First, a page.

In One Pocket, jump shots are permitted if executed with the player’s own standard playing cue and proper leaping techniques outlined in the General Rules.

One Pocket does not allow the use of specialized jump cues.

The Handicap

‘Handicap,’ a rule common in One Pocket or Straight Pool, is designed to level the playing field when players with varying degrees of pool ability compete.

As the name implies, a rule is predetermined to handicap or make the game more difficult for the stronger player.

This can be accomplished by raising the winning threshold for the more experienced player and reducing it for the novice.

For example, a 10-6 location in which player A (the stronger player) is disadvantaged by being assigned a larger score (10 legal pockets) to chase, but player B is favored.

Another interesting technique to handicap is to allow player A to score a ball in the selected pocket using only bank shots or kick shots.

This will limit opportunities and strategies that player A can use to win.

On the other hand, Player B can practice freely and so improve his chances of winning the game.

The Score Keeping

One pocket pool scoreboard adheres to simple rules:

1 point is added for each legally pocketed object ball in the allotted pocket.

Each foul results in a deduction of one point.

When a foul is a scratch, no points are deducted.

How to Lose a Game

There are 2 ways a player can lose the game.

If his opponent scores eight balls before him, the player loses the game.

If a player commits a foul in each of the next three innings, they will be out of the game.

How to Win the Game

When a player has eight lawfully pocketed balls in his pocket, he wins the game.

A participant may win the game by pocketing balls in his opponent’s pocket!

If his opponent doesn’t signify that the balls were scored in the incorrect pocket before reaching the required number of scored balls.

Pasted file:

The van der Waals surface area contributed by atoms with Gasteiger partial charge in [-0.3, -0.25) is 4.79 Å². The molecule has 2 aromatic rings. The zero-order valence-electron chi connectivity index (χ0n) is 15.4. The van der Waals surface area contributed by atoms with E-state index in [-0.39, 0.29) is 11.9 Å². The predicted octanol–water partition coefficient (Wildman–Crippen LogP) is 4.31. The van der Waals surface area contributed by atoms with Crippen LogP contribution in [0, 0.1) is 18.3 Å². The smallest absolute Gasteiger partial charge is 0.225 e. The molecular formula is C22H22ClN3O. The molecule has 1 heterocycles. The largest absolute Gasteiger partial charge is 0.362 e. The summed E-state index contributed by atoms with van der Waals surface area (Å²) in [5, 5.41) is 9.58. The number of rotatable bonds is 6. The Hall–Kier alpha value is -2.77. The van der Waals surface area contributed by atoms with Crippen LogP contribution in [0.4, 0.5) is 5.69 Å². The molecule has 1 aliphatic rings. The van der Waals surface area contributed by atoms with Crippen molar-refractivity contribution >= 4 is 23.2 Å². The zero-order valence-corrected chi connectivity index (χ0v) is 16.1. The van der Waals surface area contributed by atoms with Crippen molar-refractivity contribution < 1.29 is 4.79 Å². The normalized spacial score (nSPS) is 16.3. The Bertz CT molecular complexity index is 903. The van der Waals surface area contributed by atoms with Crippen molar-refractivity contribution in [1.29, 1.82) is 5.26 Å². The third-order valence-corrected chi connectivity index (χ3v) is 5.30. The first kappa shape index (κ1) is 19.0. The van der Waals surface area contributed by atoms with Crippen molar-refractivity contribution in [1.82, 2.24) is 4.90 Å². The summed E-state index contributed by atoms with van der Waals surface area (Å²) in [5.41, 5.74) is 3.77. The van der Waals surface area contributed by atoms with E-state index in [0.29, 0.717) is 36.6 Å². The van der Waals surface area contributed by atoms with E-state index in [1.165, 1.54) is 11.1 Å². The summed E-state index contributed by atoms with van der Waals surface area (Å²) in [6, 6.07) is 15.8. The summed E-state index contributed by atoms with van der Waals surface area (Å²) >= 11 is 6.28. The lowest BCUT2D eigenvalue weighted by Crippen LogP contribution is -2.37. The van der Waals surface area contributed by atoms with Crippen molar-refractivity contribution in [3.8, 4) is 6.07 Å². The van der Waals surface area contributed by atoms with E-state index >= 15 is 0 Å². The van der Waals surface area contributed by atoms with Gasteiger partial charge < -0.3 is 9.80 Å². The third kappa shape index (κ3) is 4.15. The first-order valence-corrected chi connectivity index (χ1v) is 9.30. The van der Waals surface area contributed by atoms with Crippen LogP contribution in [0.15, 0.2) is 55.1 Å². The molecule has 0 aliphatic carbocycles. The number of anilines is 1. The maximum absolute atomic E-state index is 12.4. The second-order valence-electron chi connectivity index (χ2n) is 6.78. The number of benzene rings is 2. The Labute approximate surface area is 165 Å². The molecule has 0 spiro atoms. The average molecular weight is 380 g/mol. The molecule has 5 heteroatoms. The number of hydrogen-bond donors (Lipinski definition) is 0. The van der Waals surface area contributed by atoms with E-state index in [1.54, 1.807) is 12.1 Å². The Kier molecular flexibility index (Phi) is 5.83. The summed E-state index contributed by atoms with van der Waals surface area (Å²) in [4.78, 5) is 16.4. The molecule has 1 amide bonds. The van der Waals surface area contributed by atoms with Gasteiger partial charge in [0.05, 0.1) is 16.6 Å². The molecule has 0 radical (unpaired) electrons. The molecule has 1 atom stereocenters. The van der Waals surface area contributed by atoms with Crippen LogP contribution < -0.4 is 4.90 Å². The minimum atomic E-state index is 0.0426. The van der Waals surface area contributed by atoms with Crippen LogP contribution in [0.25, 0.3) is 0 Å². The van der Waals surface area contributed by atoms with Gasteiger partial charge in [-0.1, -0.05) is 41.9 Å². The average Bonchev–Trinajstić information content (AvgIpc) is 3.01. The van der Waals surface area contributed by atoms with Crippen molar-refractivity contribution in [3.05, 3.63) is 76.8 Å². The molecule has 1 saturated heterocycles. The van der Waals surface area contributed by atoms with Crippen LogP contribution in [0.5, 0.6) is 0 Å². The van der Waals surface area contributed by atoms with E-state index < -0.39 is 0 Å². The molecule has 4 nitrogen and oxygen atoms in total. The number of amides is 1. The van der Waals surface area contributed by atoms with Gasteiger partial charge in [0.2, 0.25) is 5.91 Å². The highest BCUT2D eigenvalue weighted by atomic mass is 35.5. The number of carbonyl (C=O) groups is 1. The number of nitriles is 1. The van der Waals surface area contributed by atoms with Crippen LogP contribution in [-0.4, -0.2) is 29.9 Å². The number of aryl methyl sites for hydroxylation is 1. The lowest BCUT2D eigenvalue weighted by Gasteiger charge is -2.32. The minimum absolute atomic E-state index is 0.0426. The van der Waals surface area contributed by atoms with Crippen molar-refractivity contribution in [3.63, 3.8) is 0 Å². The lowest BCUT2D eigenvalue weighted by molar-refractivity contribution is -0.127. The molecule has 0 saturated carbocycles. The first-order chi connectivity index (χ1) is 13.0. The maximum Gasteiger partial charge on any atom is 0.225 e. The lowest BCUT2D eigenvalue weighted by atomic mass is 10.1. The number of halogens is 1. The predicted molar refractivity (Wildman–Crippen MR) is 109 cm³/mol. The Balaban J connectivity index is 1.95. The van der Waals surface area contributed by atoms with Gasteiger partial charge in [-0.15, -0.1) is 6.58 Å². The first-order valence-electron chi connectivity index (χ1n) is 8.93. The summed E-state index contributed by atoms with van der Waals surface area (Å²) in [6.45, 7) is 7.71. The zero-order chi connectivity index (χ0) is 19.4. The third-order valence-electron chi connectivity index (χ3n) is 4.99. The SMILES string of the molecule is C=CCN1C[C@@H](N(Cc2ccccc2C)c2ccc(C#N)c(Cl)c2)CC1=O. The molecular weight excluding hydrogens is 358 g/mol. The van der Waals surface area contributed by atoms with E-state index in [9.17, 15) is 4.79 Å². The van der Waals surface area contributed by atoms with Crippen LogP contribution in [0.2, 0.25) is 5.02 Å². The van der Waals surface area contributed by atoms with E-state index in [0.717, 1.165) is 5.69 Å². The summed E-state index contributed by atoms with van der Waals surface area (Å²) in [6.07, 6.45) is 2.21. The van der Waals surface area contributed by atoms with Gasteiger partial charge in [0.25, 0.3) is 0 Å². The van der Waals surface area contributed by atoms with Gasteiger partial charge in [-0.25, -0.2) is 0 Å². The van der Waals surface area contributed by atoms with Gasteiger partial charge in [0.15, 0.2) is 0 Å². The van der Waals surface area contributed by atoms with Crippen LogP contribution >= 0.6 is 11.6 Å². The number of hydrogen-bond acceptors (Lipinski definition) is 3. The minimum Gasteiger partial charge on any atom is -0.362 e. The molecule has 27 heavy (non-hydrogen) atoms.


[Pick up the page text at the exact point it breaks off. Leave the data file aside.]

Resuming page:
Should the opponent tells the shooter that he has been pocketing balls in the incorrect pocket before reaching the required number of balls to win the game!

Then all balls pocketed by the shooter will count for his opponent.

How to Pay for Penalties

The standard penalties for fouls, scratches and similar infractions will apply.

If the penalized player does not have any balls to pay the penalty, he will owe those balls to the table.

Frequently Asked Questions

Which One Pocket pool player is the most popular?

While it is difficult to match the fame of World Champion Dennis Orcullo in the modern era, Grady “The Professor” Matthews remains an enduring figure among One Pocket legends.

In one pocket pool, how may a player be eliminated?

The rules of one pocket pool prohibit a player from receiving more than three consecutive fouls, which is sufficient grounds for a player to lose the game.

Is it more challenging to play a straight pool or a one-pocket pool?

Straight pool is the only game that can compete with and defeat One Pocket in terms of difficulty.

A straight pool’s rules and gameplay are significantly more complex than One Pocket pool.


One pocket pool can be pretty challenging and fun.

Unlike other games in which any pocket can sink object balls, this one uses only two pockets.

The objective is to accumulate points. When players pocket any object ball into their designated pocket, they earn a point.

The participant to accumulate a predetermined number of points wins the game. However, with the right skills, you’re good to go.

Hopefully, you have adsorbed everything you need to know about One pocket pool rules and gameplay.